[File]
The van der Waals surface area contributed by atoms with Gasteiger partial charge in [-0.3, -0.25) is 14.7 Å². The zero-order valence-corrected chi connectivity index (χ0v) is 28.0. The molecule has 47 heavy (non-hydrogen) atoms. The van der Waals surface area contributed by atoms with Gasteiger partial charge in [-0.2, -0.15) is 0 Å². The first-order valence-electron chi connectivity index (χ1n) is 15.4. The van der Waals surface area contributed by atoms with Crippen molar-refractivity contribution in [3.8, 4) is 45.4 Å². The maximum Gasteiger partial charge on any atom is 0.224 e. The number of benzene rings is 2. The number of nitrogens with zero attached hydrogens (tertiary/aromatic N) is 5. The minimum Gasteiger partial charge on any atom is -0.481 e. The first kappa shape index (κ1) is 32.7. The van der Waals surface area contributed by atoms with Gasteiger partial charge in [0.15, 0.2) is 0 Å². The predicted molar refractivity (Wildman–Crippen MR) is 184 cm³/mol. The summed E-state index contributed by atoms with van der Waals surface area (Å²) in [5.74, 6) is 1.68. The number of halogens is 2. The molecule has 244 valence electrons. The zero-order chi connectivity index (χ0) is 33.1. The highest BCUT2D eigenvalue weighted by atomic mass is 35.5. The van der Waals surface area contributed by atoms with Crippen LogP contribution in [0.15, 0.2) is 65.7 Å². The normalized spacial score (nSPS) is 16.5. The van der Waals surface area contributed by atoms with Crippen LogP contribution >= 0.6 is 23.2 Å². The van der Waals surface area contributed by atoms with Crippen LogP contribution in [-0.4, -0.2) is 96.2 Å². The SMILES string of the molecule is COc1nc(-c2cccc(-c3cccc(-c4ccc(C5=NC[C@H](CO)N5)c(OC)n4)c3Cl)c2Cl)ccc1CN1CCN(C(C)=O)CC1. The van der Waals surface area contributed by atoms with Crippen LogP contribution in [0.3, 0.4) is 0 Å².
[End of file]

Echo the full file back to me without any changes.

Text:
The van der Waals surface area contributed by atoms with Gasteiger partial charge in [-0.3, -0.25) is 14.7 Å². The zero-order valence-corrected chi connectivity index (χ0v) is 28.0. The molecule has 47 heavy (non-hydrogen) atoms. The van der Waals surface area contributed by atoms with Gasteiger partial charge in [-0.2, -0.15) is 0 Å². The first-order valence-electron chi connectivity index (χ1n) is 15.4. The van der Waals surface area contributed by atoms with Crippen molar-refractivity contribution in [3.8, 4) is 45.4 Å². The maximum Gasteiger partial charge on any atom is 0.224 e. The number of benzene rings is 2. The number of nitrogens with zero attached hydrogens (tertiary/aromatic N) is 5. The minimum Gasteiger partial charge on any atom is -0.481 e. The first kappa shape index (κ1) is 32.7. The van der Waals surface area contributed by atoms with Gasteiger partial charge in [0.15, 0.2) is 0 Å². The predicted molar refractivity (Wildman–Crippen MR) is 184 cm³/mol. The summed E-state index contributed by atoms with van der Waals surface area (Å²) in [5.74, 6) is 1.68. The number of halogens is 2. The molecule has 244 valence electrons. The zero-order chi connectivity index (χ0) is 33.1. The highest BCUT2D eigenvalue weighted by atomic mass is 35.5. The van der Waals surface area contributed by atoms with Crippen LogP contribution in [0.15, 0.2) is 65.7 Å². The normalized spacial score (nSPS) is 16.5. The van der Waals surface area contributed by atoms with Crippen LogP contribution >= 0.6 is 23.2 Å². The van der Waals surface area contributed by atoms with Crippen LogP contribution in [-0.4, -0.2) is 96.2 Å². The SMILES string of the molecule is COc1nc(-c2cccc(-c3cccc(-c4ccc(C5=NC[C@H](CO)N5)c(OC)n4)c3Cl)c2Cl)ccc1CN1CCN(C(C)=O)CC1. The van der Waals surface area contributed by atoms with Crippen LogP contribution in [0.3, 0.4) is 0 Å².